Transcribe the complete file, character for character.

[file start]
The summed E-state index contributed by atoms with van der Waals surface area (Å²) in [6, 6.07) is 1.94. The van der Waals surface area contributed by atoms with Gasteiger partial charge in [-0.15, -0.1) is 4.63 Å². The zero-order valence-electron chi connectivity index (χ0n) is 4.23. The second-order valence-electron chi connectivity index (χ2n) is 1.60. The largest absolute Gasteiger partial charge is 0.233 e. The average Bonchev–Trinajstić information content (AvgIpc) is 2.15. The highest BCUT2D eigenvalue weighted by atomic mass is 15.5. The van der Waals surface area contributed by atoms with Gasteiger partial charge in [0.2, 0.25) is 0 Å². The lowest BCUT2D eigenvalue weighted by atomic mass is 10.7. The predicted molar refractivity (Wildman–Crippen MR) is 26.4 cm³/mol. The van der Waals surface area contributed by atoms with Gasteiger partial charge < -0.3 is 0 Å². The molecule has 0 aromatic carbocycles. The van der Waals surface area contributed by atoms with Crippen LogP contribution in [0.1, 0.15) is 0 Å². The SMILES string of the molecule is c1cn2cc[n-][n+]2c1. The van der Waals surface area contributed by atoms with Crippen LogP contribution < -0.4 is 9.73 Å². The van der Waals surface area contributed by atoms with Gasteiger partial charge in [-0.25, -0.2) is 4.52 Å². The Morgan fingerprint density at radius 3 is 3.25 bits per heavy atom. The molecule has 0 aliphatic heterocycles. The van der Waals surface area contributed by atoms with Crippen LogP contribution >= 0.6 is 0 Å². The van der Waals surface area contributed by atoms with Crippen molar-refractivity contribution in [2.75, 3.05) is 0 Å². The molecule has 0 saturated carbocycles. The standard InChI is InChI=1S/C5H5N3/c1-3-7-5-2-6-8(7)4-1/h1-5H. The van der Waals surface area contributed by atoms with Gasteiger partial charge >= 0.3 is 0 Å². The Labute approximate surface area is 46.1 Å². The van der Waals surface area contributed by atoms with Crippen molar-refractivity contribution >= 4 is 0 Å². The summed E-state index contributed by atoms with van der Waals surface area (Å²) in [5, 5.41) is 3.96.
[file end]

The summed E-state index contributed by atoms with van der Waals surface area (Å²) in [6, 6.07) is 1.94. The van der Waals surface area contributed by atoms with Gasteiger partial charge in [-0.15, -0.1) is 4.63 Å². The zero-order valence-electron chi connectivity index (χ0n) is 4.23. The second-order valence-electron chi connectivity index (χ2n) is 1.60. The largest absolute Gasteiger partial charge is 0.233 e. The average Bonchev–Trinajstić information content (AvgIpc) is 2.15. The highest BCUT2D eigenvalue weighted by atomic mass is 15.5. The van der Waals surface area contributed by atoms with Gasteiger partial charge in [0.2, 0.25) is 0 Å². The lowest BCUT2D eigenvalue weighted by atomic mass is 10.7. The predicted molar refractivity (Wildman–Crippen MR) is 26.4 cm³/mol. The van der Waals surface area contributed by atoms with Gasteiger partial charge < -0.3 is 0 Å². The molecule has 0 aromatic carbocycles. The van der Waals surface area contributed by atoms with Crippen LogP contribution in [0.1, 0.15) is 0 Å². The SMILES string of the molecule is c1cn2cc[n-][n+]2c1. The van der Waals surface area contributed by atoms with Crippen LogP contribution < -0.4 is 9.73 Å². The van der Waals surface area contributed by atoms with Gasteiger partial charge in [-0.25, -0.2) is 4.52 Å². The Morgan fingerprint density at radius 3 is 3.25 bits per heavy atom. The molecule has 0 aliphatic heterocycles. The van der Waals surface area contributed by atoms with Crippen LogP contribution >= 0.6 is 0 Å². The van der Waals surface area contributed by atoms with Crippen molar-refractivity contribution in [2.75, 3.05) is 0 Å². The molecule has 0 saturated carbocycles. The standard InChI is InChI=1S/C5H5N3/c1-3-7-5-2-6-8(7)4-1/h1-5H. The van der Waals surface area contributed by atoms with Gasteiger partial charge >= 0.3 is 0 Å². The Labute approximate surface area is 46.1 Å². The van der Waals surface area contributed by atoms with Crippen molar-refractivity contribution >= 4 is 0 Å². The summed E-state index contributed by atoms with van der Waals surface area (Å²) in [5, 5.41) is 3.96.